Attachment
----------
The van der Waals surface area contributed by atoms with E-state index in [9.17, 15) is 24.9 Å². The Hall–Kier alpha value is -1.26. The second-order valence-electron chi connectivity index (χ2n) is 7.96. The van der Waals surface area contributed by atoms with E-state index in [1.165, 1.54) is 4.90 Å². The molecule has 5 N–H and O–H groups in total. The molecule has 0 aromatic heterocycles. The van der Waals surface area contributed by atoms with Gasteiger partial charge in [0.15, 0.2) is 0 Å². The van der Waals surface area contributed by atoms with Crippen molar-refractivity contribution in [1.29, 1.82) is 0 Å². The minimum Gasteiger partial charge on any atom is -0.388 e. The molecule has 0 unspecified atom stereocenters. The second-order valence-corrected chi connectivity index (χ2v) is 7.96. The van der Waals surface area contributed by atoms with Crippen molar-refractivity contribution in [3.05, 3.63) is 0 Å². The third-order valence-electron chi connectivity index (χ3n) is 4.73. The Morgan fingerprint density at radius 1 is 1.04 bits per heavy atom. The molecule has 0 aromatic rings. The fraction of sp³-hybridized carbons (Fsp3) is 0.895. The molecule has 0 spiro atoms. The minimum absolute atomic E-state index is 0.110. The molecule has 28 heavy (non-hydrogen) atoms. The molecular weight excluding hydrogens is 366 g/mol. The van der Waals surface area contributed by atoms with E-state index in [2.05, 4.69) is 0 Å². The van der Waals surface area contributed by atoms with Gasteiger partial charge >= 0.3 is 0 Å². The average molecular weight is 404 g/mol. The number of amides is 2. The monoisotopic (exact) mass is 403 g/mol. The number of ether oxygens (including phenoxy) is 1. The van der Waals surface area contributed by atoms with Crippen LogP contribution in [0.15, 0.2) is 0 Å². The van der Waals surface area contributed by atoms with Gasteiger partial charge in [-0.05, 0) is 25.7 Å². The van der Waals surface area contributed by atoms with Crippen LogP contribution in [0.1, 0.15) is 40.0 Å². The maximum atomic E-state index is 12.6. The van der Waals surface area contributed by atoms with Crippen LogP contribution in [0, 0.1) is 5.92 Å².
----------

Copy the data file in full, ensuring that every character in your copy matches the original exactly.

The van der Waals surface area contributed by atoms with E-state index in [9.17, 15) is 24.9 Å². The Hall–Kier alpha value is -1.26. The second-order valence-electron chi connectivity index (χ2n) is 7.96. The van der Waals surface area contributed by atoms with E-state index in [1.165, 1.54) is 4.90 Å². The molecule has 5 N–H and O–H groups in total. The molecule has 0 aromatic heterocycles. The van der Waals surface area contributed by atoms with Gasteiger partial charge in [0.15, 0.2) is 0 Å². The van der Waals surface area contributed by atoms with Crippen molar-refractivity contribution in [1.29, 1.82) is 0 Å². The minimum Gasteiger partial charge on any atom is -0.388 e. The molecule has 0 unspecified atom stereocenters. The second-order valence-corrected chi connectivity index (χ2v) is 7.96. The van der Waals surface area contributed by atoms with Crippen molar-refractivity contribution in [3.05, 3.63) is 0 Å². The third-order valence-electron chi connectivity index (χ3n) is 4.73. The Morgan fingerprint density at radius 1 is 1.04 bits per heavy atom. The molecule has 0 aromatic rings. The fraction of sp³-hybridized carbons (Fsp3) is 0.895. The molecule has 0 spiro atoms. The minimum absolute atomic E-state index is 0.110. The molecule has 28 heavy (non-hydrogen) atoms. The molecular weight excluding hydrogens is 366 g/mol. The van der Waals surface area contributed by atoms with E-state index in [2.05, 4.69) is 0 Å². The van der Waals surface area contributed by atoms with Gasteiger partial charge >= 0.3 is 0 Å². The average molecular weight is 404 g/mol. The number of amides is 2. The monoisotopic (exact) mass is 403 g/mol. The number of ether oxygens (including phenoxy) is 1. The van der Waals surface area contributed by atoms with Crippen LogP contribution in [0.15, 0.2) is 0 Å². The van der Waals surface area contributed by atoms with Gasteiger partial charge in [-0.05, 0) is 25.7 Å². The van der Waals surface area contributed by atoms with Crippen LogP contribution in [0.1, 0.15) is 40.0 Å². The maximum atomic E-state index is 12.6. The van der Waals surface area contributed by atoms with Crippen LogP contribution in [0, 0.1) is 5.92 Å².